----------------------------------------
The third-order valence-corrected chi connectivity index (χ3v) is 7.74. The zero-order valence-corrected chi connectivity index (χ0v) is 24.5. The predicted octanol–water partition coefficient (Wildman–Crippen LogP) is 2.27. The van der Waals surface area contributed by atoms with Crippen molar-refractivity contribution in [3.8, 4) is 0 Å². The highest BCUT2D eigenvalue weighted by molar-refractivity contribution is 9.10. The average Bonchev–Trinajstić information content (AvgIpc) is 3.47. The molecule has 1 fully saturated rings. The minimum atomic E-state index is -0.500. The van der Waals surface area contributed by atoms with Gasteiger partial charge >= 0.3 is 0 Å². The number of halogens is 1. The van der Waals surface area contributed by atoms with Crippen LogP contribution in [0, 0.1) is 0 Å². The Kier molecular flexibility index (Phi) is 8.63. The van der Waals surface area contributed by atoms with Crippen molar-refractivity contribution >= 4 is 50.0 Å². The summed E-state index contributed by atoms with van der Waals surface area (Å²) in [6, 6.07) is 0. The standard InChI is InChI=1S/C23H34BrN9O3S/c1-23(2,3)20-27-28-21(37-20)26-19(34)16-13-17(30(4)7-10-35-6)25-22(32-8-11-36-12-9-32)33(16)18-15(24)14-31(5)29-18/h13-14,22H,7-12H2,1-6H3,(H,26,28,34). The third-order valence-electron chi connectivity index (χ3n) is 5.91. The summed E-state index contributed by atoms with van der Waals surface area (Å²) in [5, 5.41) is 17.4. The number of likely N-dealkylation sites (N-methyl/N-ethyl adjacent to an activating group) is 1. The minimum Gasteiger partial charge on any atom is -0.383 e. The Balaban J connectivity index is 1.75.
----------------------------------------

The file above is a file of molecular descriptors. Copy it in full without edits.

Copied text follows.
The third-order valence-corrected chi connectivity index (χ3v) is 7.74. The zero-order valence-corrected chi connectivity index (χ0v) is 24.5. The predicted octanol–water partition coefficient (Wildman–Crippen LogP) is 2.27. The van der Waals surface area contributed by atoms with Crippen molar-refractivity contribution in [3.8, 4) is 0 Å². The highest BCUT2D eigenvalue weighted by molar-refractivity contribution is 9.10. The average Bonchev–Trinajstić information content (AvgIpc) is 3.47. The molecule has 1 fully saturated rings. The minimum atomic E-state index is -0.500. The van der Waals surface area contributed by atoms with Gasteiger partial charge >= 0.3 is 0 Å². The number of halogens is 1. The van der Waals surface area contributed by atoms with Crippen LogP contribution in [0, 0.1) is 0 Å². The Kier molecular flexibility index (Phi) is 8.63. The van der Waals surface area contributed by atoms with Crippen molar-refractivity contribution >= 4 is 50.0 Å². The summed E-state index contributed by atoms with van der Waals surface area (Å²) in [6, 6.07) is 0. The standard InChI is InChI=1S/C23H34BrN9O3S/c1-23(2,3)20-27-28-21(37-20)26-19(34)16-13-17(30(4)7-10-35-6)25-22(32-8-11-36-12-9-32)33(16)18-15(24)14-31(5)29-18/h13-14,22H,7-12H2,1-6H3,(H,26,28,34). The third-order valence-electron chi connectivity index (χ3n) is 5.91. The summed E-state index contributed by atoms with van der Waals surface area (Å²) in [5, 5.41) is 17.4. The number of likely N-dealkylation sites (N-methyl/N-ethyl adjacent to an activating group) is 1. The minimum Gasteiger partial charge on any atom is -0.383 e. The Balaban J connectivity index is 1.75.